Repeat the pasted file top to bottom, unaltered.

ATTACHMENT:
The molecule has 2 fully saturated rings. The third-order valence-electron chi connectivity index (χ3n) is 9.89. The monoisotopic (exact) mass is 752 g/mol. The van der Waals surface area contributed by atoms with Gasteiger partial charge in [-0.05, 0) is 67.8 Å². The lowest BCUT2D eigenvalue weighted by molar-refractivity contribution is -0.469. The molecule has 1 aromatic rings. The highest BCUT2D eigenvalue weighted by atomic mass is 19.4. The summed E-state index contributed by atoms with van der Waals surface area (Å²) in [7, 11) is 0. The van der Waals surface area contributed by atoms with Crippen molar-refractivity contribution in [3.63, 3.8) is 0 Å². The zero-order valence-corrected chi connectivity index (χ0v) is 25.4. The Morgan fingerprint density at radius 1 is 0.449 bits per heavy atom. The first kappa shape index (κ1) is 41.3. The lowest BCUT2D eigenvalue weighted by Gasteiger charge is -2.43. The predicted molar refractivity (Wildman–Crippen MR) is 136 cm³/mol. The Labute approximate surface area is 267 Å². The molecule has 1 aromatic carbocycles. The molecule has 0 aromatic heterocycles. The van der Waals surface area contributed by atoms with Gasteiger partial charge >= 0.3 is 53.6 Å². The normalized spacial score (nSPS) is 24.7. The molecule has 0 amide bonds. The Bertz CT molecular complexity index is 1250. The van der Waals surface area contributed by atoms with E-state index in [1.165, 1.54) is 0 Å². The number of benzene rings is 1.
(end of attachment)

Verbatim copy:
The molecule has 2 fully saturated rings. The third-order valence-electron chi connectivity index (χ3n) is 9.89. The monoisotopic (exact) mass is 752 g/mol. The van der Waals surface area contributed by atoms with Gasteiger partial charge in [-0.05, 0) is 67.8 Å². The lowest BCUT2D eigenvalue weighted by molar-refractivity contribution is -0.469. The molecule has 1 aromatic rings. The highest BCUT2D eigenvalue weighted by atomic mass is 19.4. The summed E-state index contributed by atoms with van der Waals surface area (Å²) in [7, 11) is 0. The van der Waals surface area contributed by atoms with Crippen molar-refractivity contribution in [3.63, 3.8) is 0 Å². The zero-order valence-corrected chi connectivity index (χ0v) is 25.4. The Morgan fingerprint density at radius 1 is 0.449 bits per heavy atom. The first kappa shape index (κ1) is 41.3. The lowest BCUT2D eigenvalue weighted by Gasteiger charge is -2.43. The predicted molar refractivity (Wildman–Crippen MR) is 136 cm³/mol. The Labute approximate surface area is 267 Å². The molecule has 1 aromatic carbocycles. The molecule has 0 aromatic heterocycles. The van der Waals surface area contributed by atoms with Gasteiger partial charge >= 0.3 is 53.6 Å². The normalized spacial score (nSPS) is 24.7. The molecule has 0 amide bonds. The Bertz CT molecular complexity index is 1250. The van der Waals surface area contributed by atoms with E-state index in [1.165, 1.54) is 0 Å². The number of benzene rings is 1.